Simple Drawing – Nativity Scene

This is a companion post to the Preschool Christmas Gift for Parents Post.

Disclaimer: During Group Time, I sometimes like to show children easy ways to draw things using very simple shapes.  I am not an artist myself, and we always talk about how my drawing isn’t going to look exactly like the thing I’m drawing  – and that is ok. “We are just practicing” is our motto.  (I had a hurtful thing said to me when I was younger, and strongly feel that children should be encouraged to draw no matter their talent level.) We also talk about how their drawing isn’t going to look exactly like mine.  We are just practicing!

I like to tell the children that I have drawn a Nativity scene the exact same way since I was little – and I’m not kidding.  It has some lines, some circles, some triangle-y shapes, a rectangle, a cross and an x.

I like to start with the roof.  (We use our arms first to talk about flat roofs and pointy roofs.), then add sides


Then a manger, which is a rectangle, 2 legs, a half-circle, and some ‘glory’.  We talk about each part as I add it.


Then the people.  We start with a circle-ish shape for the head, then a triangle-ish shape for the robe.


Another one for Mary or Joseph – depending on who’s taller.


Then we need a star in the sky.  We start with a simple cross shape:


Then draw an ‘X’ through the middle.  These are always good for the children to practice drawing in the air first.


An angel is just a tilty person in the sky….


With some half-circles for wings.



I go through it again on a blank paper/whiteboard and have the children tell me the parts that need to be added.  I don’t put features on mine because I don’t want their work to be an exact copy, but we talk about the things they could add to their picture to make it look fancy – faces, arms, a shepherds hook, etc.

I hang my prototype where they can see it from their drawing space.  The results are fabulous!

Preschool Christmas Gift for Parents

We have been doing the same gift for parents for the past 3 or 4 years, and have the whole process down to a science.  For approximately 25 children, plan on a week plus a day to get this all done.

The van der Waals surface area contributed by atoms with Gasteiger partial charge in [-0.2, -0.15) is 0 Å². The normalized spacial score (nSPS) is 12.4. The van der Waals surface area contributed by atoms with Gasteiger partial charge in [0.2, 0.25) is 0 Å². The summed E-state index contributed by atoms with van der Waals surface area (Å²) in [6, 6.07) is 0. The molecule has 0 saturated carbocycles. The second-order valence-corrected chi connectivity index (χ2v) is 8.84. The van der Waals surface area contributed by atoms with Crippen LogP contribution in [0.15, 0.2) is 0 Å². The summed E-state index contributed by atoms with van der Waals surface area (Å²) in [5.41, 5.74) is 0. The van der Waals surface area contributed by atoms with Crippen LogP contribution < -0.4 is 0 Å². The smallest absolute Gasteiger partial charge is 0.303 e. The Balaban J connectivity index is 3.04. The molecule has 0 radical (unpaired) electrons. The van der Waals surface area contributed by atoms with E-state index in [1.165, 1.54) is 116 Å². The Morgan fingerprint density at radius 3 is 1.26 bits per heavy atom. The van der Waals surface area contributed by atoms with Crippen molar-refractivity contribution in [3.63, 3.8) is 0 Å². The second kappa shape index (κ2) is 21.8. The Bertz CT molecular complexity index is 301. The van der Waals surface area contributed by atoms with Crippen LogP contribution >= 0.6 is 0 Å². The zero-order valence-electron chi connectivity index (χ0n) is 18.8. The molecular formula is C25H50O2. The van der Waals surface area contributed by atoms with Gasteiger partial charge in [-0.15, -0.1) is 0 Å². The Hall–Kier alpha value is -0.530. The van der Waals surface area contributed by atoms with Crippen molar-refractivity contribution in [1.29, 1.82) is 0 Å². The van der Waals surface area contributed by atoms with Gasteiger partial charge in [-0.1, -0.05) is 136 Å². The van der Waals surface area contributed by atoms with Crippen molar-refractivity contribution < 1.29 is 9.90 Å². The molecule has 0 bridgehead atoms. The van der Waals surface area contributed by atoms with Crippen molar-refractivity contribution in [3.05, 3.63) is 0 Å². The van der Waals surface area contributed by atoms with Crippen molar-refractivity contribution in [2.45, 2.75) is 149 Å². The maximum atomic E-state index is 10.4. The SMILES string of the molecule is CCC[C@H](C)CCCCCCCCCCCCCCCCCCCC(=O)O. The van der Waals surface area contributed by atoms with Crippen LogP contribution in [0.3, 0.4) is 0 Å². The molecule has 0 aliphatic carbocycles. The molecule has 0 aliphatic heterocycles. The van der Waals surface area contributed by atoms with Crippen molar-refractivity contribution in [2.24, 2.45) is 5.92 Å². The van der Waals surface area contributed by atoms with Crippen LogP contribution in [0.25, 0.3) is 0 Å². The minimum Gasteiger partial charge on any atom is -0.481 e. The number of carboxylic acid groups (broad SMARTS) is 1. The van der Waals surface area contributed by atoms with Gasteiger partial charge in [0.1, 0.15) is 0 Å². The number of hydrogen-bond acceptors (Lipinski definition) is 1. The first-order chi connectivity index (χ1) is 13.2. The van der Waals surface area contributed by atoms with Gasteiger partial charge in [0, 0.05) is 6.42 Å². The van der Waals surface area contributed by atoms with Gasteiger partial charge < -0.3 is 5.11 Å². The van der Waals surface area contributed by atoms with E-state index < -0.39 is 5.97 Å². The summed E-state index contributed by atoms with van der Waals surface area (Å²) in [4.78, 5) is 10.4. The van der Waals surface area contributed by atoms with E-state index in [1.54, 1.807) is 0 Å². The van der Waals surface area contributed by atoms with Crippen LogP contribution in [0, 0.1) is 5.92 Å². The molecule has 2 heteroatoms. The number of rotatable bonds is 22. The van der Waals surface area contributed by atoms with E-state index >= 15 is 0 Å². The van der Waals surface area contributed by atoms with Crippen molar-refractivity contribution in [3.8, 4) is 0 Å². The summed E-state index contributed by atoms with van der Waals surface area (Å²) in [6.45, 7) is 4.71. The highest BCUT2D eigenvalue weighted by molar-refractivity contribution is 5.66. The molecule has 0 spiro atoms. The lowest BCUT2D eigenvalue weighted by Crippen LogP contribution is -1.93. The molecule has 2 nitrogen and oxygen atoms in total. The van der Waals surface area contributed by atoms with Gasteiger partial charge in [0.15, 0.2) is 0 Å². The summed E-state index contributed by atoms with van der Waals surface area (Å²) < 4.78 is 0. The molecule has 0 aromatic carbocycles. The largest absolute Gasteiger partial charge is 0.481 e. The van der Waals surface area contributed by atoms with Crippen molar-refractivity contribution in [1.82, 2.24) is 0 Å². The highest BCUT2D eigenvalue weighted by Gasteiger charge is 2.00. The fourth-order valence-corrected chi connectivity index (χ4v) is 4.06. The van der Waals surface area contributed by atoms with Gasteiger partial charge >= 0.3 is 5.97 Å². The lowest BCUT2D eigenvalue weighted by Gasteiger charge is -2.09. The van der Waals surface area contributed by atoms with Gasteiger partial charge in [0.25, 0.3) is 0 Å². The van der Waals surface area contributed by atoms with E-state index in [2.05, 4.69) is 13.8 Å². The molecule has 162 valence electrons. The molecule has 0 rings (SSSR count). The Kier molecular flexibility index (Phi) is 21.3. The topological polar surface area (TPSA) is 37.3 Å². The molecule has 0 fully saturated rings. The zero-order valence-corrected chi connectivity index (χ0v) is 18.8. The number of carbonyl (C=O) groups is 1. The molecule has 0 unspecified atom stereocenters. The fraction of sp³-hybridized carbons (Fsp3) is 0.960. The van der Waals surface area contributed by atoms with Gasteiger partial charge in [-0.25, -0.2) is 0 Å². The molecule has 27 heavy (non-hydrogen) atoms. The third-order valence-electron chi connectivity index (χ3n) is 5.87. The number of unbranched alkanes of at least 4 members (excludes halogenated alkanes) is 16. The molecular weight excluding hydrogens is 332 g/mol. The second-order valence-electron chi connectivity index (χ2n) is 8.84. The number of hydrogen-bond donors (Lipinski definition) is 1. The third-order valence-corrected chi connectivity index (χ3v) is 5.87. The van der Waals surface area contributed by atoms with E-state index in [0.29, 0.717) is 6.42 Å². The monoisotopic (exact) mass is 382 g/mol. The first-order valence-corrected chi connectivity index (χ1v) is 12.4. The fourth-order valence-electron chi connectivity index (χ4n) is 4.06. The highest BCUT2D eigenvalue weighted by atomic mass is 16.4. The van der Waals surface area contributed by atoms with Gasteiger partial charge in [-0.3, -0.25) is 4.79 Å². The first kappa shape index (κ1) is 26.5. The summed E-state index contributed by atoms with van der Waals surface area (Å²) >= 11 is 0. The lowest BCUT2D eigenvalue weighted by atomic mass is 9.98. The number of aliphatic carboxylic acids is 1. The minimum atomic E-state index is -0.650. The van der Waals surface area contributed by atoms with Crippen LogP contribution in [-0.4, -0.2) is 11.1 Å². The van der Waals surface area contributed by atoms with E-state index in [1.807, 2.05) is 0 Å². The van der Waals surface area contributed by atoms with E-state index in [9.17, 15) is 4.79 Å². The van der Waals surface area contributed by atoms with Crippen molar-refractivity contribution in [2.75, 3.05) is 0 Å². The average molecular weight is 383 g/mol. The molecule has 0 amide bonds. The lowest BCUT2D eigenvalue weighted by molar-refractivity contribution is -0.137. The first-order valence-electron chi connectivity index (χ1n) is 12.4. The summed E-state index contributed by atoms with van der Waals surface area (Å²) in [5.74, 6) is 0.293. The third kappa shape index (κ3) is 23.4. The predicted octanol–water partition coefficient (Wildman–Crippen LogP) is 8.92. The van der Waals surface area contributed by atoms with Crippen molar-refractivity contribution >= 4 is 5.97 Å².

To do ahead of time:

1. Make a shepherd costume.  (We have 2 for faster photographing.)  You can whip up one yourself or follow these easy costume plans.

2. Buy a bunch of plain wooden frames from Michael’s.  They are usually $1.  If you can’t find them, look for some other cheap frame option, such as a cardboard frame from Hobby Lobby.  (Only buy them when they are 50% off, though.)

There are three parts to this whole process, which is why you should give yourself plenty of time. A week and a half before Christmas break is not too soon to start.  You can be working on these three parts at the same time if you have an aide.


I have a manger that I made several years ago that collapses and stores well throughout the rest of the year.  You can find plans for it here, or you can just use a wooden or cardboard box.  Truly, whatever you use will be fine.  We dress the child as a shepherd, give them a stuffed sheep (ours is a puppet) to hold, pin a dark blanket on the wall as a backdrop, and snap away with a digital camera.  Take several poses so you have a good selection.  You can either print them out yourself or at a store.

Here’s a final sample:


(The tree in the background is our housekeeping tree.  You can read more about that here.)


Ahead of time, unwrap the frames and save the little cardboard insert.  That comes in handy to provide backing for the photo.  (Optional: I cut pieces of transparency sheets as the ‘glass’ for the photo since the frames don’t come with any.  It’s not necessary, but it’s nice.)

I let the children paint the frames with liquid watercolor since it dries quickly and is more like ‘staining’ the wood.  They love this part and it’s very ‘child-created’.


The easiest way to do this is to fold a large piece of 12 x 18 paper in half and let the child decorate one side and on the other side write TO MOM AND DAD FROM (Name).  The writing part is an excellent time to see who can copy letters on their own and who needs help.  You can always dot the letters and use your Name Cards for those who need help.

The decorated side can be done many ways.  I have a nativity stamp that we’ve used one year, or you can teach them a simple way to draw a nativity scene and read about it here.


Ok, some things you need to so on your own: 1) Glue the bottom and sides of the papers and weigh them down while they dry. 2)Get prints of the children made. 3) Round up some ribbon and a hole punch. 4) Pre-assemble the photo and frame.  I’ve had the children help with this in the past, but it’s really just them watching me work, and that’s not helping anybody.

When it’s time to wrap them, I have the child punch two holes at the top, put the frame in, and thread a piece of ribbon through then we tie it.  It sounds simple, but it takes a whole day to get everyone’s done.

(Optional: This year I had them tell me the Nativity story and I printed it up to put on the back of the photo. It was a nice touch, but it was quite a bit more work.)

Merry Christmas!

Mother’s Day Present

This idea was stolen from a great Valentine’s Day idea.  Take a photo of each child holding up a a crayon in their fist,  right at the camera.  Print, make slits at the top and bottom of their fist and thread in a small fake flower.  Have each child decorate a folded piece of construction paper, writing their own variation on “I love you, Mom” / “Happy Mother’s Day”.  Have them make a To Mom From (Name) envelope out of recycled envelopes.